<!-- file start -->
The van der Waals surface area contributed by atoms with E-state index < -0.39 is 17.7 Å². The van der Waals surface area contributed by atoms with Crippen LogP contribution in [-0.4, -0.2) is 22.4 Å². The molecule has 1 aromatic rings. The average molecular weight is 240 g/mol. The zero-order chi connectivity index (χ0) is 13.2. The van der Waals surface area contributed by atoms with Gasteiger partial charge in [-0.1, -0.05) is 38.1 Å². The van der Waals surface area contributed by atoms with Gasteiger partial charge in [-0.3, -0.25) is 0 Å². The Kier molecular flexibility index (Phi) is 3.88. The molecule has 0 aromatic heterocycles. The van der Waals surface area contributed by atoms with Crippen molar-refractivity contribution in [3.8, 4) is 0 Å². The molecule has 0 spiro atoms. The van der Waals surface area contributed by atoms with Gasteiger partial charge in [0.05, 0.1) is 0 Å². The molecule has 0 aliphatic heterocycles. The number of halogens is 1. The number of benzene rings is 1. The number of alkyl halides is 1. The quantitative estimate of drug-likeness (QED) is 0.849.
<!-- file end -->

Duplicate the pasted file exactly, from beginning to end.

The van der Waals surface area contributed by atoms with E-state index < -0.39 is 17.7 Å². The van der Waals surface area contributed by atoms with Crippen LogP contribution in [-0.4, -0.2) is 22.4 Å². The molecule has 1 aromatic rings. The average molecular weight is 240 g/mol. The zero-order chi connectivity index (χ0) is 13.2. The van der Waals surface area contributed by atoms with Gasteiger partial charge in [-0.1, -0.05) is 38.1 Å². The van der Waals surface area contributed by atoms with Gasteiger partial charge in [-0.3, -0.25) is 0 Å². The Kier molecular flexibility index (Phi) is 3.88. The molecule has 0 aromatic heterocycles. The van der Waals surface area contributed by atoms with Crippen molar-refractivity contribution in [3.8, 4) is 0 Å². The molecule has 0 spiro atoms. The van der Waals surface area contributed by atoms with Gasteiger partial charge in [0.05, 0.1) is 0 Å². The molecule has 0 aliphatic heterocycles. The number of halogens is 1. The number of benzene rings is 1. The number of alkyl halides is 1. The quantitative estimate of drug-likeness (QED) is 0.849.